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BLACK ENGINEER OF THE YEAR AWARD WINNERS


has taken on to become so gifted in his technical skills at such a young age,” Abbate says. Kathy Warden, corporate vice president and sector president of information systems, singled out Mr. Barnett for championing STEM education. “His commitment to supporting STEM educa- tion is particularly noteworthy,” she explains. “Our Cyber Patriot program consists of ROTC and open divisions,” she says. It “is the premier national high school cyber defense competition designed to give hands-on exposure to the foundations of cyber security. It was created by the Air Force As- sociation to excite high school students about STEM education. Zach serves as a Cyber Patriot mentor at one of Nebraska’s most diverse high schools. Earlier this year, when program funding was cut, Zach reached out and successfully obtained over $5,000 in corporate sponsorship grants to keep the programs operational at three high schools,” Warden relates. Paying tribute to his character, she says: “Zach’s contribu- tions are vast and the compassion he shows to others is endless.”


Bryan T. Scott Director of Quality


Boeing Defense, Space and Security B


ryan Scott is the director of quality for Boeing Military Aircraft. He uses his strong leadership abilities to direct quality organizations throughout The Boeing Company, and provides the vision and strategy for quality processes, policies and procedures.


While earning the respect of his peers at Boeing, Mr. Scott also


strives to be a role model for young people in and around St. Louis and use his success to encourage young people to pursue STEM education and careers. Mr. Scott represents Boeing as the executive focal for Tuskegee University. He is also chairperson of the member committee for the Urban League of Metropolitan St. Louis Board of Directors. Missouri’s governor nominated Mr. Scott to the Highway


and Transportation Committee in 2013. Mr. Scott has also served on committees and subcommittees for an Adopt-a-School pro- gram and College Scholarship Fund board. Mr. Scott’s expertise, character, work ethic and selflessness shows in everything he does. He wears many hats, including U.S. Air Force veteran, community leader and family man, but he is committed to education and using his community service activi- ties to create opportunities for others.


David Canada Finance Manager


The Boeing Company D


avid Canada developed an interest in engineering early. In elementary school, he participated in the Math, Engineer-


ing, and Science Achievement (MESA) program. After winning several engineering competitions, he realized just how fun and rewarding engineering could be. Mr. Canada’s mother played a pivotal role in encouraging


www.blackengineer.com


his interest. She enrolled him in the Baltimore Polytechnic Institute, one of the best science and engineering high schools in Baltimore. Mr. Canada also joined the National Society of Black En- gineers (NSBE), where he held leader- ship roles in high school and college. After earning a Bachelor of Sci- ence in mechanical engineering from Howard University, and an M.B.A. from


Keller Graduate School of Management, he went to work for The Boeing Company. He is now finance manager for the 787 Everett Delivery Center. He has several responsibilities, including de- veloping and executing project and process plans. Other respon- sibilities include acquiring resources for projects, and providing oversight and approval of technical approaches, products and processes.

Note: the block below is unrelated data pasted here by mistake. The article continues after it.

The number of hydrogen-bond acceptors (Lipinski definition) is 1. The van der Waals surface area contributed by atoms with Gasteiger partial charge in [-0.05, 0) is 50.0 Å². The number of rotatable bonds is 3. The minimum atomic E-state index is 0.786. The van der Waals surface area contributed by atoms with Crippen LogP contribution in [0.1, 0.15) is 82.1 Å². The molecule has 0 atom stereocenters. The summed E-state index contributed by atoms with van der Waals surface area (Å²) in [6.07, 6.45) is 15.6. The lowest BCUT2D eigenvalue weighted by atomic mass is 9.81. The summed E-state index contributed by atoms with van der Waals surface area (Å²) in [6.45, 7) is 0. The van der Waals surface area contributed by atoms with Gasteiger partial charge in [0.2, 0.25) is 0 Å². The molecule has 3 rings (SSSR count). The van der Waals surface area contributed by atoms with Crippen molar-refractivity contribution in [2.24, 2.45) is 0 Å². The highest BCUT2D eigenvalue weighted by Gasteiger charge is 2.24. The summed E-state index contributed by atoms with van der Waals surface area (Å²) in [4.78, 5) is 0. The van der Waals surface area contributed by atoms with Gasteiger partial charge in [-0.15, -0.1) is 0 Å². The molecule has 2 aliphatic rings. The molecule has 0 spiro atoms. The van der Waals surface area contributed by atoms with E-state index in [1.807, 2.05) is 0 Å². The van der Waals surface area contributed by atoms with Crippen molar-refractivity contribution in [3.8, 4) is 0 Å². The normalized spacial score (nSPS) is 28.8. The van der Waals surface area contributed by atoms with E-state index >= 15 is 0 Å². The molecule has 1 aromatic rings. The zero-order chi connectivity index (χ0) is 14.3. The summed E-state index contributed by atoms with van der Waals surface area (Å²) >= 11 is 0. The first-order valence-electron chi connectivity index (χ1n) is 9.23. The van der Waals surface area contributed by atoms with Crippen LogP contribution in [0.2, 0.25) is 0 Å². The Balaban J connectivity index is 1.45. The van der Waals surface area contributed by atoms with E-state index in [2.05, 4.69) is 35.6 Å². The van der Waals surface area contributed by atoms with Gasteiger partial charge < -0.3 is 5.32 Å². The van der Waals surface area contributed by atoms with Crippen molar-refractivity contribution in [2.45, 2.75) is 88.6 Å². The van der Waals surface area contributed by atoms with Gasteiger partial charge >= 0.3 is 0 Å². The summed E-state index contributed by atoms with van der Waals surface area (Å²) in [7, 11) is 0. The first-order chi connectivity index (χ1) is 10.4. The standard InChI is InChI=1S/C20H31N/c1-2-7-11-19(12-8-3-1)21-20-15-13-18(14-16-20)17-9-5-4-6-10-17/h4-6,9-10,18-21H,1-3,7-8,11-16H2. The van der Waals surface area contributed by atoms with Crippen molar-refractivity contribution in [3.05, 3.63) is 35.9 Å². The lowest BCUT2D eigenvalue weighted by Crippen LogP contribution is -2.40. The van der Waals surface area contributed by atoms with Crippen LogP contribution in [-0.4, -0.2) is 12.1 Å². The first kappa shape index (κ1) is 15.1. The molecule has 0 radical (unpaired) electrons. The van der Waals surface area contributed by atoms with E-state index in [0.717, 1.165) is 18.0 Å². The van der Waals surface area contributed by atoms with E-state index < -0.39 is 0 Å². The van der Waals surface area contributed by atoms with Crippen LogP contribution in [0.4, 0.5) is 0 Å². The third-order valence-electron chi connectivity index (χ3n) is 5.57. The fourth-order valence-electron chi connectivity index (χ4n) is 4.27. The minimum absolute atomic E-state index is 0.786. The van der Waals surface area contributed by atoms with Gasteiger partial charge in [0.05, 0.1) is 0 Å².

In 2012, he received recognition as a Modern-Day Technol- ogy Leader at the Black Engineer of the Year STEM Awards. In an effort to teach young people about STEM, Mr. Canada volun- teers as a mentor and career coach at the Boys and Girls Club of Greater Washington. He is also a science and math tutor as part of the National Urban League’s Mentor and Tutor program.


Charles Kamhoua Research Electronics Engineer


Air Force Research Laboratory T


wo years after arriving in the United States from Cameroon, Charles Kamh- oua started graduate studies at Florida Inter- national University. He earned his Master of Science in telecommunication and network- ing and a Ph.D. in electrical engineering. Dr. Kamhoua then became a postdoctoral fellow at the Air Force Research Laboratory’s information directorate.


Laboratory leadership was greatly impressed by Dr. Kamhoua’s performance. This resulted in a recommendation for a U.S. government research position. The recommendation led to a position as a full-time research electron- ics engineer and science and technology program manager. Dr. Kamhoua has done game theory research, which the Air Force feels is relevant to cyber survivability. System replication, interdependency in public cloud computing, and hardware Trojan detections are a focus of this research. Dr. Kamhoua has provided important insights into the scientific foundation of cyber-security. Dr. Kamhoua is well-respected for his research skills. His areas of expertise include problem formulation, conceptualization, simula- tions, and development of well-organized and structured papers. His research is widely-acclaimed, having earned him a best paper award. He has international recognition as well, as Oxford University has invited him to participate in a six-month research visit. Dr. Kamhoua is an IEEE Senior Member and advisor to the


National Academies, which serve (collectively) as the scientific national academy for the United States. He also leads the new Department of Defense Cyber Security Center of Excellence for Historically Black Colleges and Universities/Minority Institu- tions. Dr. Kamhoua hopes this position helps him inspire young Black engineers.


USBE&IT I WINTER 2015 43


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